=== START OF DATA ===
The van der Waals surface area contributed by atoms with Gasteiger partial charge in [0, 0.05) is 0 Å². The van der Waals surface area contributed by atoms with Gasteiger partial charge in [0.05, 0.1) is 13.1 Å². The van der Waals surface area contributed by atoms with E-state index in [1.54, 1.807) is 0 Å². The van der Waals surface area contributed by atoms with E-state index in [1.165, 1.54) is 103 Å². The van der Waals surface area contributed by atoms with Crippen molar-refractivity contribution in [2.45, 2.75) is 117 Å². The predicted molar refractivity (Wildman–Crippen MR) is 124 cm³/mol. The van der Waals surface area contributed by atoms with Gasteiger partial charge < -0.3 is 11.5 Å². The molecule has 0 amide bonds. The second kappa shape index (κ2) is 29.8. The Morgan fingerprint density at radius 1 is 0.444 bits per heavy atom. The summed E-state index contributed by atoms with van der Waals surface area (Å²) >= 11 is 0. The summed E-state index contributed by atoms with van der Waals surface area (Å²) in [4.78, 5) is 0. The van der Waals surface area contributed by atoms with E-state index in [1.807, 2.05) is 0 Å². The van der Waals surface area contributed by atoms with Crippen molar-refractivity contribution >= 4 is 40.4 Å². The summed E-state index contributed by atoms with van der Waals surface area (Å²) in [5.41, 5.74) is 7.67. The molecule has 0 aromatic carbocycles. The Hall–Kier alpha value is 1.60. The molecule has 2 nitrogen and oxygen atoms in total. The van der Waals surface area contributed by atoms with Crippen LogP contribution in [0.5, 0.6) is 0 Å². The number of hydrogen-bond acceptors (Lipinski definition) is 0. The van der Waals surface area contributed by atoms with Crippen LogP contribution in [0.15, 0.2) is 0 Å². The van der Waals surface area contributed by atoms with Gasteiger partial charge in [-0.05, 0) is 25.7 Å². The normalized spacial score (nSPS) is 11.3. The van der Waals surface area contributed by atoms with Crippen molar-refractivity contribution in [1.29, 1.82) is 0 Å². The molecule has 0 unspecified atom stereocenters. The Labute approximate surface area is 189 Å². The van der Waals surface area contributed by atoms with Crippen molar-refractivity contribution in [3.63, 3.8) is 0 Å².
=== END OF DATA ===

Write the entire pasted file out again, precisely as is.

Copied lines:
The van der Waals surface area contributed by atoms with Gasteiger partial charge in [0, 0.05) is 0 Å². The van der Waals surface area contributed by atoms with Gasteiger partial charge in [0.05, 0.1) is 13.1 Å². The van der Waals surface area contributed by atoms with E-state index in [1.54, 1.807) is 0 Å². The van der Waals surface area contributed by atoms with E-state index in [1.165, 1.54) is 103 Å². The van der Waals surface area contributed by atoms with Crippen molar-refractivity contribution in [2.45, 2.75) is 117 Å². The predicted molar refractivity (Wildman–Crippen MR) is 124 cm³/mol. The van der Waals surface area contributed by atoms with Gasteiger partial charge < -0.3 is 11.5 Å². The molecule has 0 amide bonds. The second kappa shape index (κ2) is 29.8. The Morgan fingerprint density at radius 1 is 0.444 bits per heavy atom. The summed E-state index contributed by atoms with van der Waals surface area (Å²) >= 11 is 0. The summed E-state index contributed by atoms with van der Waals surface area (Å²) in [4.78, 5) is 0. The van der Waals surface area contributed by atoms with E-state index in [1.807, 2.05) is 0 Å². The van der Waals surface area contributed by atoms with Crippen molar-refractivity contribution >= 4 is 40.4 Å². The summed E-state index contributed by atoms with van der Waals surface area (Å²) in [5.41, 5.74) is 7.67. The molecule has 0 aromatic carbocycles. The Hall–Kier alpha value is 1.60. The molecule has 2 nitrogen and oxygen atoms in total. The van der Waals surface area contributed by atoms with Crippen LogP contribution in [0.5, 0.6) is 0 Å². The number of hydrogen-bond acceptors (Lipinski definition) is 0. The van der Waals surface area contributed by atoms with Crippen LogP contribution in [0.15, 0.2) is 0 Å². The van der Waals surface area contributed by atoms with Gasteiger partial charge in [-0.05, 0) is 25.7 Å². The normalized spacial score (nSPS) is 11.3. The van der Waals surface area contributed by atoms with Crippen molar-refractivity contribution in [1.29, 1.82) is 0 Å². The molecule has 0 unspecified atom stereocenters. The Labute approximate surface area is 189 Å². The van der Waals surface area contributed by atoms with Crippen molar-refractivity contribution in [3.63, 3.8) is 0 Å².